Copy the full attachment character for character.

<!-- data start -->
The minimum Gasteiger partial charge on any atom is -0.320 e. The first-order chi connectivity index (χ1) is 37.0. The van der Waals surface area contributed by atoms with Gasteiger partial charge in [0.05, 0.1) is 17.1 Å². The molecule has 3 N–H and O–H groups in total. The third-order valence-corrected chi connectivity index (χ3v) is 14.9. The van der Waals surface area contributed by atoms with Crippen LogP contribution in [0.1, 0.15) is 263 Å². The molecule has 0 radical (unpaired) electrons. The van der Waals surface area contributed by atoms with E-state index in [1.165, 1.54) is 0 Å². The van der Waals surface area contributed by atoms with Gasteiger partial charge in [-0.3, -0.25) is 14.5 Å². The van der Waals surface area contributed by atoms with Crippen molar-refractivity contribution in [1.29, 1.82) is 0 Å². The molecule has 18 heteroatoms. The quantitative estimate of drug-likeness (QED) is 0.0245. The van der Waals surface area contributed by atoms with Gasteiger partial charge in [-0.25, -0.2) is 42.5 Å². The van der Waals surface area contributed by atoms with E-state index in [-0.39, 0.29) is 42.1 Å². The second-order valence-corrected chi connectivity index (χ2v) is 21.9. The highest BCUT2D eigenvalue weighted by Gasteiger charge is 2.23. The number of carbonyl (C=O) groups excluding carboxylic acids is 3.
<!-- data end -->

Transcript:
The minimum Gasteiger partial charge on any atom is -0.320 e. The first-order chi connectivity index (χ1) is 37.0. The van der Waals surface area contributed by atoms with Gasteiger partial charge in [0.05, 0.1) is 17.1 Å². The molecule has 3 N–H and O–H groups in total. The third-order valence-corrected chi connectivity index (χ3v) is 14.9. The van der Waals surface area contributed by atoms with Crippen LogP contribution in [0.1, 0.15) is 263 Å². The molecule has 0 radical (unpaired) electrons. The van der Waals surface area contributed by atoms with E-state index in [1.165, 1.54) is 0 Å². The van der Waals surface area contributed by atoms with Gasteiger partial charge in [-0.3, -0.25) is 14.5 Å². The van der Waals surface area contributed by atoms with Crippen molar-refractivity contribution in [1.29, 1.82) is 0 Å². The molecule has 18 heteroatoms. The quantitative estimate of drug-likeness (QED) is 0.0245. The van der Waals surface area contributed by atoms with Gasteiger partial charge in [-0.25, -0.2) is 42.5 Å². The van der Waals surface area contributed by atoms with E-state index in [-0.39, 0.29) is 42.1 Å². The second-order valence-corrected chi connectivity index (χ2v) is 21.9. The highest BCUT2D eigenvalue weighted by Gasteiger charge is 2.23. The number of carbonyl (C=O) groups excluding carboxylic acids is 3.